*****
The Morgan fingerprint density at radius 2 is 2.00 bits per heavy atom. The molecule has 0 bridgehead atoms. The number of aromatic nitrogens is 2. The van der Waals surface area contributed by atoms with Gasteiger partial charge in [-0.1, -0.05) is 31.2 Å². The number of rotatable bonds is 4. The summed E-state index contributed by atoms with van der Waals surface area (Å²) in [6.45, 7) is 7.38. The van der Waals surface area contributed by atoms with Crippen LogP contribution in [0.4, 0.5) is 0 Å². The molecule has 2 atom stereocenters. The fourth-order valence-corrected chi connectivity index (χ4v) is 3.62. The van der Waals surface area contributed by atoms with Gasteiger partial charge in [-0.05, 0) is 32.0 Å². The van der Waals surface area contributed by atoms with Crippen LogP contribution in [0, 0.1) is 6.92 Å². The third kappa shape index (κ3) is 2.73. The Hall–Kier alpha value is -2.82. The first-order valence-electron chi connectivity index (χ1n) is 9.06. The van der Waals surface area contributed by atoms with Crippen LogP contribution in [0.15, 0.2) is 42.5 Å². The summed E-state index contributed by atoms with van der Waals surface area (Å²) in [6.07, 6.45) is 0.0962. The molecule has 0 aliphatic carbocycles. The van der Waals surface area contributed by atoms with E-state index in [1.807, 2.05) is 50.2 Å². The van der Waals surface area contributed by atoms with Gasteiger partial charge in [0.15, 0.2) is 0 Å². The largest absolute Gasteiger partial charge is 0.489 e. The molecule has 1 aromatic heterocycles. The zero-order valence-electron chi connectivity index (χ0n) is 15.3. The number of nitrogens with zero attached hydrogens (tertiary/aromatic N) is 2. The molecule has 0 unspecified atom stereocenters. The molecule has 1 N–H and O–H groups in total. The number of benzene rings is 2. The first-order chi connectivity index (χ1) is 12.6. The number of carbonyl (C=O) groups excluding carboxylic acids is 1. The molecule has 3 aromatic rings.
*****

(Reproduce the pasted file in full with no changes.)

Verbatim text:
The Morgan fingerprint density at radius 2 is 2.00 bits per heavy atom. The molecule has 0 bridgehead atoms. The number of aromatic nitrogens is 2. The van der Waals surface area contributed by atoms with Gasteiger partial charge in [-0.1, -0.05) is 31.2 Å². The number of rotatable bonds is 4. The summed E-state index contributed by atoms with van der Waals surface area (Å²) in [6.45, 7) is 7.38. The van der Waals surface area contributed by atoms with Crippen LogP contribution in [0.4, 0.5) is 0 Å². The molecule has 2 atom stereocenters. The fourth-order valence-corrected chi connectivity index (χ4v) is 3.62. The van der Waals surface area contributed by atoms with Gasteiger partial charge in [-0.05, 0) is 32.0 Å². The van der Waals surface area contributed by atoms with Crippen LogP contribution in [0, 0.1) is 6.92 Å². The third kappa shape index (κ3) is 2.73. The Hall–Kier alpha value is -2.82. The first-order valence-electron chi connectivity index (χ1n) is 9.06. The van der Waals surface area contributed by atoms with Crippen LogP contribution in [0.15, 0.2) is 42.5 Å². The summed E-state index contributed by atoms with van der Waals surface area (Å²) in [6.07, 6.45) is 0.0962. The molecule has 0 aliphatic carbocycles. The van der Waals surface area contributed by atoms with E-state index in [1.807, 2.05) is 50.2 Å². The van der Waals surface area contributed by atoms with Gasteiger partial charge in [0.15, 0.2) is 0 Å². The largest absolute Gasteiger partial charge is 0.489 e. The molecule has 1 aromatic heterocycles. The zero-order valence-electron chi connectivity index (χ0n) is 15.3. The number of nitrogens with zero attached hydrogens (tertiary/aromatic N) is 2. The molecule has 0 unspecified atom stereocenters. The molecule has 1 N–H and O–H groups in total. The number of benzene rings is 2. The first-order chi connectivity index (χ1) is 12.6. The number of carbonyl (C=O) groups excluding carboxylic acids is 1. The molecule has 3 aromatic rings.